Defeating Defeaters

I gain evidence that this used car salesman is unreliable.  He tells me he’s the most honest person I’ll ever know.  It would be ridiculous, on that basis, to think “Well, gee, I guess he’s reliable after all.”  We need independent confirmation that his testimony is reliable.  Here are two more controversial examples.  I gain evidence that my moral intuitions are unreliable.  Can my moral intuitions defeat that evidence?   It seems not: to defeat that undercutting evidence, you would need to appeal to something independent of the intuitions undercut.  You’re smart, but we disagree about P, which gives me some reason to think that my relevant arguments and intuitions aren’t reliable.  Can I rely on those intuitions and arguments to defeat the evidence of my unreliability?  It seems not: again, we seem to think we need something independent of those arguments and intuitions.

Our intuitions suggest that, to defeat undercutting evidence, we need to appeal to something independent of what’s undercut.  I think those intuitions are wrong.  Suppose I receive testimony from a reliable source that all my belief-forming methods are unreliable.  Given our “independence intuitions”, this undercutting evidence is impervious to defeat.  Since it undercuts everything, there is nothing to which I can appeal.  Yet the mere generality of the defeater should not make it invincible.

When we realize that the intuitions are wrong, we have some explaining to do.  If undercut evidence can defeat the undercutting evidence, then what’s the problem with trusting the testimony of the car salesman?  And what’s the problem with relying on the wall’s appearing red to give me evidence of my reliability in the context where the wall is lit by red lights?  If our “independence intuitions” don’t explain what’s going on in these cases, why can’t we appeal to the undercut evidence to defeat the undercutting evidence?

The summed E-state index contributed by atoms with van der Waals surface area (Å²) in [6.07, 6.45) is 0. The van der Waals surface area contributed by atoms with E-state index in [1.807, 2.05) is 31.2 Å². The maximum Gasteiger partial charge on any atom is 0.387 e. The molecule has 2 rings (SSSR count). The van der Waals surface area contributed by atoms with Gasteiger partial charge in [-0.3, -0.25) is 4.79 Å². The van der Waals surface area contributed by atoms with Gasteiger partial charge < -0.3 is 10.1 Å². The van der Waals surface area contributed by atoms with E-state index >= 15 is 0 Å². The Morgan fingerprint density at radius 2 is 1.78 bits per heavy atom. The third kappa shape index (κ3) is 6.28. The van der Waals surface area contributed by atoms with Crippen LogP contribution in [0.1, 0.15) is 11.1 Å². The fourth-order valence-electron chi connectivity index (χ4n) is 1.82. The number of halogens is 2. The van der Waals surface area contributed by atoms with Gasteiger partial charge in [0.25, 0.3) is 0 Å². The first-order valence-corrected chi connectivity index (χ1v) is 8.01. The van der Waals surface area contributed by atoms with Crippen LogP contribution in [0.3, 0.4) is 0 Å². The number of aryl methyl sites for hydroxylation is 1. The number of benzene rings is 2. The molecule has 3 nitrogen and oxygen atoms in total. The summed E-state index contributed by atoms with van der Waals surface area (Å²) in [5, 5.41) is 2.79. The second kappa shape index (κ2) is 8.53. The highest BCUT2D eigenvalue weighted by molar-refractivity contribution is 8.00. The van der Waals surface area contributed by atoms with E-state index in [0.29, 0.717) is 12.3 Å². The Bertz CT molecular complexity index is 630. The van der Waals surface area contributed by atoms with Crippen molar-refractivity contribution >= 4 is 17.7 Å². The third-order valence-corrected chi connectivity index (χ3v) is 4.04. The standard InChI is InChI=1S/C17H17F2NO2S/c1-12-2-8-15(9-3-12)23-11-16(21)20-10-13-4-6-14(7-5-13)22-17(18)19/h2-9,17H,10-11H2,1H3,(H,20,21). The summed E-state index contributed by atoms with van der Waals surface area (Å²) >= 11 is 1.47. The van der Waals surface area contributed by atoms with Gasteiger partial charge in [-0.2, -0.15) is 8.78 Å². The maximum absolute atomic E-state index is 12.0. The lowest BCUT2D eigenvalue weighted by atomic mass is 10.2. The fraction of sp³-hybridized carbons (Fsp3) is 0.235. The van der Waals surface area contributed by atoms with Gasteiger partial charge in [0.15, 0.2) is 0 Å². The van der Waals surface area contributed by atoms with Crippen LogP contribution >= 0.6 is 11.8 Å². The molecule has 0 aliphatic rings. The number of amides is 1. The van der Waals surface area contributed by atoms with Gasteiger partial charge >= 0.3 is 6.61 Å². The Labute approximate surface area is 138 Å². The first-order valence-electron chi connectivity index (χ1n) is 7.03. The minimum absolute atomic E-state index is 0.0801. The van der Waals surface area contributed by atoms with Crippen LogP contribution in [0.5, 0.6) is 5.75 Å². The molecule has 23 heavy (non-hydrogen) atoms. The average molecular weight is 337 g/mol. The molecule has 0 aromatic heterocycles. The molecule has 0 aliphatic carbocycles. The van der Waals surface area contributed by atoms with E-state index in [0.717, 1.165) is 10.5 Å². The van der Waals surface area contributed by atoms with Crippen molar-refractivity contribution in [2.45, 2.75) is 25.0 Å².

Feel free to comment on the above quick and dirty argument without consulting the material below the fold.  For those who want to see the argument against our independence intuitions laid out more carefully, see below.

I’ve just completed a mathematics test.  My belief in each answer is highly justified.  But then I’m told by a reliable source that my coffee was laced with a drug that makes mathematical reasoning highly unreliable for at least four hours (it only took 1 to complete the test).  It seems that I should now lower my confidence that my answers are correct.  More generally, when our beliefs are highly justified (but not certain), and we acquire some undefeated evidence that they were formed in an unreliable way, it seems that our beliefs are less justified and, perhaps, no longer justified at all.  More formally, we can appeal to the:

Undercutting Evidence Principle (UEP): If my beliefs in domain D are highly justified (but not certain) at t1 and if, at t2, I acquire evidence that my judgments within D were formed using method M and that M is unreliable, then, unless this evidence is defeated, my beliefs in D are less justified at t2 than they were at t1.

Once I’m informed of the drug, I begin to check my answers.  I consider first question.  I check my calculations and they seem flawless.  I then realize that there are other ways of calculating the answer to the question.  For example, instead of multiplying 4 x 4, I add 4 + 4 + 4 + 4.  I consider an additional five ways of calculating the results to the answer and each time I confirm my original answer.  I undertake a similar investigation for each of the other 9 answers. My new calculations confirm my old ones again and again.  Presumably, these confirmations, when taken together, count as evidence for the reliability of my mathematical reasoning.  Can this evidence raise my justification that my answers are correct (at least partially) back to their original level? Or perhaps even higher than their original level?  Intuitively, many think the answer is clearly no.  These “confirmations” appealed solely to mathematical reasoning.  But that is the very sort of reasoning that my evidence suggests is unreliable.  How can further investigation defeat the undercutting evidence by relying on the very sort of reasoning that is undercut?  At first glance at least, that’s just plain foolish.  Hence, the following principle may seem undeniable:

Independence: A body of evidence E* can defeat undercutting evidence that M is unreliable only if E* was, at least in part, was not obtained via M.

Unfortunately, things aren’t so simple.  We are faced with a contradiction when we consider two other very plausible claims.  Consider first:

Possibility of Global Undercutting (PGU): it is possible to have beliefs that are highly justified at t1 and then acquire evidence at t2 that all of your belief forming methods are unreliable, so all your judgments are/were formed using methods.